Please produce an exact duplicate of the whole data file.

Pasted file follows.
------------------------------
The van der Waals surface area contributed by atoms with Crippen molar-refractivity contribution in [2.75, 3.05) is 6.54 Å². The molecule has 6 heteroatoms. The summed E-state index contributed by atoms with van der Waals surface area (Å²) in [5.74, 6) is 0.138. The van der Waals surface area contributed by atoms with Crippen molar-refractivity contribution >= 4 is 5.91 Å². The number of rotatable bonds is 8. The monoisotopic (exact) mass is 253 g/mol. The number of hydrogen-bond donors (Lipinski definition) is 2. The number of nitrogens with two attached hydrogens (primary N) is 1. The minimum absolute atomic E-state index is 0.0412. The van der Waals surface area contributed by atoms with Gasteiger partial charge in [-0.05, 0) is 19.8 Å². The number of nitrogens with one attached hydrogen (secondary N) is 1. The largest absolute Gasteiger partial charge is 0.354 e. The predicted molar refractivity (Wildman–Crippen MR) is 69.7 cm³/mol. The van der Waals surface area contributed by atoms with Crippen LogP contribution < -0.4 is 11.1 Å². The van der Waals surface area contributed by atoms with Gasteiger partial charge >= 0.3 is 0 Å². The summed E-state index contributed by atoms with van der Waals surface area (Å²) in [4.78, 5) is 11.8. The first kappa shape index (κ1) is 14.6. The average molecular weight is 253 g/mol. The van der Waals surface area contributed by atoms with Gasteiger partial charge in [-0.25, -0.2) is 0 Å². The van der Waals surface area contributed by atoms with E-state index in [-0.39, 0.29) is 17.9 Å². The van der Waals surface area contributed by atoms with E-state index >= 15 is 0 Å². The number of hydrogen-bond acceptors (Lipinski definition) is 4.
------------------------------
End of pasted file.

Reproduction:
The van der Waals surface area contributed by atoms with Crippen molar-refractivity contribution in [2.75, 3.05) is 6.54 Å². The molecule has 6 heteroatoms. The summed E-state index contributed by atoms with van der Waals surface area (Å²) in [5.74, 6) is 0.138. The van der Waals surface area contributed by atoms with Crippen molar-refractivity contribution >= 4 is 5.91 Å². The number of rotatable bonds is 8. The monoisotopic (exact) mass is 253 g/mol. The number of hydrogen-bond donors (Lipinski definition) is 2. The number of nitrogens with two attached hydrogens (primary N) is 1. The minimum absolute atomic E-state index is 0.0412. The van der Waals surface area contributed by atoms with Gasteiger partial charge in [-0.05, 0) is 19.8 Å². The number of nitrogens with one attached hydrogen (secondary N) is 1. The largest absolute Gasteiger partial charge is 0.354 e. The predicted molar refractivity (Wildman–Crippen MR) is 69.7 cm³/mol. The van der Waals surface area contributed by atoms with Crippen LogP contribution < -0.4 is 11.1 Å². The van der Waals surface area contributed by atoms with Gasteiger partial charge >= 0.3 is 0 Å². The summed E-state index contributed by atoms with van der Waals surface area (Å²) in [4.78, 5) is 11.8. The first kappa shape index (κ1) is 14.6. The average molecular weight is 253 g/mol. The van der Waals surface area contributed by atoms with Gasteiger partial charge in [-0.25, -0.2) is 0 Å². The van der Waals surface area contributed by atoms with E-state index in [-0.39, 0.29) is 17.9 Å². The van der Waals surface area contributed by atoms with E-state index >= 15 is 0 Å². The number of hydrogen-bond acceptors (Lipinski definition) is 4.